Louisiana is dependent on infrastructure to thrive. Ports, roads, and waterways ensure that the Pelican State is a critical junction for both industry and global trade. In fact, the Port of South Louisiana alone, one of five ports in South Louisiana, is one of the most active Foreign Trade Zones in America. But despite how critical international trade is for Louisiana, the infrastructure which allows this commerce to thrive is not always up to the task.
American consumers, retailers, and farmers are feeling the impact of a global supply chain under severe strain. While the current disruptions will lessen, global trade volumes are forecast to increase, leaving U.S. ports in need of significant and sustained investment.
For a sizable first step in upgrading our trade infrastructure, Congress should pass the Bipartisan Infrastructure Framework, which is slated to include $16.5 billion for ports and waterways. Thankfully, with the leadership of U.S. Senator Bill Cassidy, of Baton Rouge, it looks like Congress may overcome the partisan gridlock that has plagued Washington. In fact, a monumental deal on a bipartisan infrastructure bill is moving forward on Capitol Hill.
This bipartisan deal means an infusion of Federal dollars will unlock private financing and preserve the U.S. port industry’s position as a major job-creator and economic powerhouse. This Bipartisan Infrastructure Framework is one on which everyone agrees — businesses and labor, retailers and manufacturers, truckers and shippers.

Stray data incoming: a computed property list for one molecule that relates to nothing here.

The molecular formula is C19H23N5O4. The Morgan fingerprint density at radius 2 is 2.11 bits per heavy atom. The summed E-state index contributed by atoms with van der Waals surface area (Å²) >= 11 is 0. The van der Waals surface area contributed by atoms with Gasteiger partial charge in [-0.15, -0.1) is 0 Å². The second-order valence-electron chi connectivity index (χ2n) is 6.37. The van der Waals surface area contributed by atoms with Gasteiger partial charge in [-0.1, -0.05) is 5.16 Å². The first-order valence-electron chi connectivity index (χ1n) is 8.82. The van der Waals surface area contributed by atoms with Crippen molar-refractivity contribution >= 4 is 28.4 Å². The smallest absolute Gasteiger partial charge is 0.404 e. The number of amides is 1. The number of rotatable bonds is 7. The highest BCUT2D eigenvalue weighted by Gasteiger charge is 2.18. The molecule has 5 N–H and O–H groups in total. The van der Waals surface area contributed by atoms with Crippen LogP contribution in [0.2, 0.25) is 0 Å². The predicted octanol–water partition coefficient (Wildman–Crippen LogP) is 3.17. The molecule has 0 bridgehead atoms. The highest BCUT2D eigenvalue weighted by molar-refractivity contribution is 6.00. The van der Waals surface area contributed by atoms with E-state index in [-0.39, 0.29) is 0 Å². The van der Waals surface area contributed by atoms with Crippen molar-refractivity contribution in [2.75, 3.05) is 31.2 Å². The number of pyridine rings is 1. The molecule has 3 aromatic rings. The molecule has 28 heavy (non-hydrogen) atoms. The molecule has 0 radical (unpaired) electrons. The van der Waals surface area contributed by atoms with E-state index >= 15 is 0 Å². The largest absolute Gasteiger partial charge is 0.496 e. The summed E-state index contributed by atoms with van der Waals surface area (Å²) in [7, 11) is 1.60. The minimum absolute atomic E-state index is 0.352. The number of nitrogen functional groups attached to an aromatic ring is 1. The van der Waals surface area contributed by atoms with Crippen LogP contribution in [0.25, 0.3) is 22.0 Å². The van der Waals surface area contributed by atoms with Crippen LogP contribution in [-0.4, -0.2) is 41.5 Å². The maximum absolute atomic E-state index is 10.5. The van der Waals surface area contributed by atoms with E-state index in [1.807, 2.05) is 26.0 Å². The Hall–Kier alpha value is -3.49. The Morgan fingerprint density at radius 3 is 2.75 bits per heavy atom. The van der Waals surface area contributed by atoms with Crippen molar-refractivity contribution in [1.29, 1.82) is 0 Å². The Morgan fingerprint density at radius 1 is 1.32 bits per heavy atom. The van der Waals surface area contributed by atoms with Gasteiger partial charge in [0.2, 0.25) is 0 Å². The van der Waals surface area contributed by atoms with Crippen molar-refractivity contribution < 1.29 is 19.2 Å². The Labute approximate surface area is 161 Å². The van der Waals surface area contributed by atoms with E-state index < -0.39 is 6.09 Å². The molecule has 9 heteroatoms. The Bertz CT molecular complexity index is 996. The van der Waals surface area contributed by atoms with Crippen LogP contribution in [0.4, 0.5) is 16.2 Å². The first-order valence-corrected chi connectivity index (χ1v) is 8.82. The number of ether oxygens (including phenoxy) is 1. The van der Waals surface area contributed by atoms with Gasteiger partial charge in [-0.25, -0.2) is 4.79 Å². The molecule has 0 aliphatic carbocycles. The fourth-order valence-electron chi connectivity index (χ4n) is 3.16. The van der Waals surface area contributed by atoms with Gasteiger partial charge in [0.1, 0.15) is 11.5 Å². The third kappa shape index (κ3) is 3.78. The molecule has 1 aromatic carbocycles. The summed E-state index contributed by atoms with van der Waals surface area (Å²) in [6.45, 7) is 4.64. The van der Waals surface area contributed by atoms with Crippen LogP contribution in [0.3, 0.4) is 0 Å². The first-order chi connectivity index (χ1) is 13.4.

Ports are vital to the nation’s global trade. As nations across the globe build larger ships, the U.S. must focus on modernizing port facilities while providing deeper channels to accommodate them.
America needs a 21st-century freight movement system and our country has an opportunity to invest now and realize exponential returns. Every dollar invested in port infrastructure produces $2 to $3 of economic growth, based on an analysis by the U.S. Committee on the Marine Transportation System.
America’s ports need repairs, improvements, and updates. Freight volumes may double by 2045, according to the U.S. Department of Transportation, leaving our maritime infrastructure in danger of lagging behind countries like China in terms of our ability to efficiently move freight and materials.
To support our nation’s coastal ports and maritime industry, The Bipartisan Infrastructure Framework will lay a bedrock foundation toward the overall requests of the port industry: $20 billion for coastal port infrastructure and intermodal (road and rail) connectors; $6 billion for the U.S. Army Corps of Engineers to repair and restore deficient navigation channels and 140 critically deficient coastal navigation structures that are essential for safe and efficient freight movement; robust funding for electrification of dockside ship connections and zero/near-zero emission port equipment; and billions of dollars to support offshore wind energy, to strengthen docks for storage, assembly, and transport of offshore wind energy components.
Yes, it’s real money, but the stakes are high. As we recover from a crippling pandemic, we can’t afford a widening infrastructure gap with our global competitors. Further disruption will only continue to hurt Louisiana’s economy.
Paul Aucoin is the executive director of the Port of South Louisiana.